Birthed out of the civil rights movement and catalyzed by civil unrest triggered by the death of Dr. Martin Luther King, Jr., University Legal Services (ULS) helps working families seeking affordable homeownership turn their dreams into reality, and advocates so that people with disabilities can engage in society with the same equal rights, protections and opportunities as all Americans.
Consistent with our founding principles, ULS stands in solidarity with the family of George Floyd, and we reflect on the memories of the countless other African-American people who have all too often suffered a similar fate at the hands of police. ULS also stands with the peaceful protestors, many who are now being viewed as enemies and combatants, rather than individuals over whom law enforcement should be guardians.
And we are angry and frustrated that the great American tradition of exercising one’s First Amendment rights through protest is deemed a patriotic privilege for some and an exercise of mayhem for others. Our country’s time-honored traditions written in the earliest documents of its founding on the protection of individual rights and justice have taken a back seat to the protection of property rights, which in centuries past triggered a revolution.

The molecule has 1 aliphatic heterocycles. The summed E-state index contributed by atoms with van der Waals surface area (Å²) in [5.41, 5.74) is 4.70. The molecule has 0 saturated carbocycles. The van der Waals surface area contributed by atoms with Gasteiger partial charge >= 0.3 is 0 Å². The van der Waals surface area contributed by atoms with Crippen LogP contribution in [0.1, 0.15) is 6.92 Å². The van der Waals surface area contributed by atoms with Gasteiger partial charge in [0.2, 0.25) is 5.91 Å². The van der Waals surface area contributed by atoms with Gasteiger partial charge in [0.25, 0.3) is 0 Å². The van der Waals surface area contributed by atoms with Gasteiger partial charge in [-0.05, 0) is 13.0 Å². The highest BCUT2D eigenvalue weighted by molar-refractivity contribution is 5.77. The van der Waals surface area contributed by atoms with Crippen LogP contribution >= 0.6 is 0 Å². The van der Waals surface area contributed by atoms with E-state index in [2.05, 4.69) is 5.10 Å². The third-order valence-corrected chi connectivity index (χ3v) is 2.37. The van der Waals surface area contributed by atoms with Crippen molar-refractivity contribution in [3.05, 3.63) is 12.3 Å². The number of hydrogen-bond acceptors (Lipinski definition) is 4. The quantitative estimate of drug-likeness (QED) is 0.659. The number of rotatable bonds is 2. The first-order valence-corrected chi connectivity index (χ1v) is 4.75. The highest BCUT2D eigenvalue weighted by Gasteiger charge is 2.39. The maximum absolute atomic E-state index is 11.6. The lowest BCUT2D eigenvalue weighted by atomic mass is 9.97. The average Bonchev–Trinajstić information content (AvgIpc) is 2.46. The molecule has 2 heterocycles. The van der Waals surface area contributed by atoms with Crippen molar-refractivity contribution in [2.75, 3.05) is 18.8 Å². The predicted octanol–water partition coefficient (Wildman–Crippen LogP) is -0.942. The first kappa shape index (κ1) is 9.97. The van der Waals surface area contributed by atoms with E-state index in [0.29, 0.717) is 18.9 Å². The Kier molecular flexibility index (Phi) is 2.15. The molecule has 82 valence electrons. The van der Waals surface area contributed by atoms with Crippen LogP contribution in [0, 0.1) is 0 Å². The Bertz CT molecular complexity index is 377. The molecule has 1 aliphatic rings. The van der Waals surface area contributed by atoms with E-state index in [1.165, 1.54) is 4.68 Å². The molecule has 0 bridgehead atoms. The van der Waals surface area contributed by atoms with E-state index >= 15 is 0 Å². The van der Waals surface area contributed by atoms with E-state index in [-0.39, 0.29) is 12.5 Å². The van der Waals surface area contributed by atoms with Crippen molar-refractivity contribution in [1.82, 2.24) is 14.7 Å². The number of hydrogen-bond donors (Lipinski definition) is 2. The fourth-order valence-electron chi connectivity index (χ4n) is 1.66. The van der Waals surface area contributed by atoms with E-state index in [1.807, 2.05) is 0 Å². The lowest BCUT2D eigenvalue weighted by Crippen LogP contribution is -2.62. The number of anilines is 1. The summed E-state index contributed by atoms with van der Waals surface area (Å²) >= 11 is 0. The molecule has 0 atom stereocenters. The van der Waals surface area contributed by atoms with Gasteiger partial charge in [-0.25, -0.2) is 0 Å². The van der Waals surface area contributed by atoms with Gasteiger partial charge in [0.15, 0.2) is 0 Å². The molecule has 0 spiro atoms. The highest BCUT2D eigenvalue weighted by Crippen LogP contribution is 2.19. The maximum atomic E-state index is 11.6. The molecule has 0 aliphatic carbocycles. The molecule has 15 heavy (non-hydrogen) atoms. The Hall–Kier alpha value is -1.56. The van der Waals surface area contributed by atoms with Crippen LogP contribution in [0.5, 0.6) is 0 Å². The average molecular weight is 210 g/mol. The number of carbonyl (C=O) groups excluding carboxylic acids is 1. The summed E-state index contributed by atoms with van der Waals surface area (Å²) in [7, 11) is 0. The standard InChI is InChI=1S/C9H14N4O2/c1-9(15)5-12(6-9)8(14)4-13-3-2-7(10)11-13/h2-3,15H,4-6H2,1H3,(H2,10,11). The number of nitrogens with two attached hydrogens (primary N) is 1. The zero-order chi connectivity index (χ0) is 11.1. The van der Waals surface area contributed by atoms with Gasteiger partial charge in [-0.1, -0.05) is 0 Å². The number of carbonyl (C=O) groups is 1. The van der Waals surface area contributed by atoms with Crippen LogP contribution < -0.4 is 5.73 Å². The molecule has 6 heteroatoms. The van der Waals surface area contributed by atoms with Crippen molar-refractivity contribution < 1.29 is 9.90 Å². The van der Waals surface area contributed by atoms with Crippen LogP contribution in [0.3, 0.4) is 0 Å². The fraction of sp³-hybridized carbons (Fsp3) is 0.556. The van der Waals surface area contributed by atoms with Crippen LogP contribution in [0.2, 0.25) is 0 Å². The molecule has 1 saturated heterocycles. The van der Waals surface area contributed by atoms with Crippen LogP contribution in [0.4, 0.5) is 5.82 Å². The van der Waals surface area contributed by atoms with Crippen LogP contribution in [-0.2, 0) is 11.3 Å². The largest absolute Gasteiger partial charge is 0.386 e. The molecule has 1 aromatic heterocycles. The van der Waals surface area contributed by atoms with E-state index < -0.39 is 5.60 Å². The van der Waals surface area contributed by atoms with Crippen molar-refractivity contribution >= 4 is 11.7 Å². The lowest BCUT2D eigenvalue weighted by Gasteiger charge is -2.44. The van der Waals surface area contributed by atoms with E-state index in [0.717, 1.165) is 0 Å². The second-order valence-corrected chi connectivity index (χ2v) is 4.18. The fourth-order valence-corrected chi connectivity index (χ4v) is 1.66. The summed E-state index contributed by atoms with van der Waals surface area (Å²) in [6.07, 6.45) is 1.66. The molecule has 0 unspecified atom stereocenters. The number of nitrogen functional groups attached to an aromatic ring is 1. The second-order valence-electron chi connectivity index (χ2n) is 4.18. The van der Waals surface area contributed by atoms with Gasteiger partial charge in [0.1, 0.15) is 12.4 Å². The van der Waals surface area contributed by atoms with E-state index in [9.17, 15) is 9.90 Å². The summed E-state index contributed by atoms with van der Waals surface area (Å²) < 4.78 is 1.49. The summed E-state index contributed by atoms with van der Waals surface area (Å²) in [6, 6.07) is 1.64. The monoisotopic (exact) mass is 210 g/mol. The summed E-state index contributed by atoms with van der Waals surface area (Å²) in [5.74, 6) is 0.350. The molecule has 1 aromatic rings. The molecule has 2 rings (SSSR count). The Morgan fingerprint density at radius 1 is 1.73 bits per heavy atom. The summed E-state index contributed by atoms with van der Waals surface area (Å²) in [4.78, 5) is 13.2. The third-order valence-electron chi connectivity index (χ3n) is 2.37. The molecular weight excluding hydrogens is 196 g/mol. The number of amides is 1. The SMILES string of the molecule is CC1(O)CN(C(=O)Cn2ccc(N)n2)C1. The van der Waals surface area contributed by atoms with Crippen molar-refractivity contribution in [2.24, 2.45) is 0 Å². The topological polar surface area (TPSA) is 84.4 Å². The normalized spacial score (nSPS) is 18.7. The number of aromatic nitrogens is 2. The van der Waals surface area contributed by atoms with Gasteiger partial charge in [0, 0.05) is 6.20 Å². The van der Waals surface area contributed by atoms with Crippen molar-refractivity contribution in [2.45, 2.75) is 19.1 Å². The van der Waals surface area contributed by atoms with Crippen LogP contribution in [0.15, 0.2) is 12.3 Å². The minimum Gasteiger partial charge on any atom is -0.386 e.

We don’t feel encouraged, but we are hopeful.
As Americans, we believe we are leaders in the advancement of justice. The great irony is that when in motion, these movements that challenged the status quo were viewed as ‘radical’ only later to be embraced as our proudest moments as a society. But let’s not wait. Let’s not wait for a ‘convenient season’ to embrace the upending of systemic racism. The time is now. And through our work supporting District residents with housing needs, and advocating on behalf of people with disabilities, we seek to bend the arc toward justice.